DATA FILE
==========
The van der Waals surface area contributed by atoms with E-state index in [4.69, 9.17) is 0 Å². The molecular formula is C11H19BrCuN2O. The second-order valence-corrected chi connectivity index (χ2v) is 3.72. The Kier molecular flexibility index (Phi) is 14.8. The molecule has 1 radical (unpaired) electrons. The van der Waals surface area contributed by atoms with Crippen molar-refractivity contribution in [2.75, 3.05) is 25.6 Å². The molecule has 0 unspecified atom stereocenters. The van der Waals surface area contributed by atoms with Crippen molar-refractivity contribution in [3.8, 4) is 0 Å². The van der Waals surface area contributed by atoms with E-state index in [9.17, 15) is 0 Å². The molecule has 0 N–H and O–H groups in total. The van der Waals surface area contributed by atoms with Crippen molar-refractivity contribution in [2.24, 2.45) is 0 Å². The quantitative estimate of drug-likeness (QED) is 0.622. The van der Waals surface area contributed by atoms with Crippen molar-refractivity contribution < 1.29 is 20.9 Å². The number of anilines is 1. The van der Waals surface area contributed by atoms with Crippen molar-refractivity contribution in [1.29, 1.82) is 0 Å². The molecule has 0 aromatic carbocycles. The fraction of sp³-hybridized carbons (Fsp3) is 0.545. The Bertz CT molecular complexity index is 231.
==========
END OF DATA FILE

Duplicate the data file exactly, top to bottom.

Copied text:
The van der Waals surface area contributed by atoms with E-state index in [4.69, 9.17) is 0 Å². The molecular formula is C11H19BrCuN2O. The second-order valence-corrected chi connectivity index (χ2v) is 3.72. The Kier molecular flexibility index (Phi) is 14.8. The molecule has 1 radical (unpaired) electrons. The van der Waals surface area contributed by atoms with Crippen molar-refractivity contribution in [2.75, 3.05) is 25.6 Å². The molecule has 0 unspecified atom stereocenters. The van der Waals surface area contributed by atoms with Crippen molar-refractivity contribution in [3.8, 4) is 0 Å². The van der Waals surface area contributed by atoms with E-state index in [9.17, 15) is 0 Å². The molecule has 0 N–H and O–H groups in total. The van der Waals surface area contributed by atoms with Crippen molar-refractivity contribution in [2.24, 2.45) is 0 Å². The quantitative estimate of drug-likeness (QED) is 0.622. The van der Waals surface area contributed by atoms with Crippen molar-refractivity contribution < 1.29 is 20.9 Å². The number of anilines is 1. The van der Waals surface area contributed by atoms with Crippen molar-refractivity contribution in [1.29, 1.82) is 0 Å². The molecule has 0 aromatic carbocycles. The fraction of sp³-hybridized carbons (Fsp3) is 0.545. The Bertz CT molecular complexity index is 231.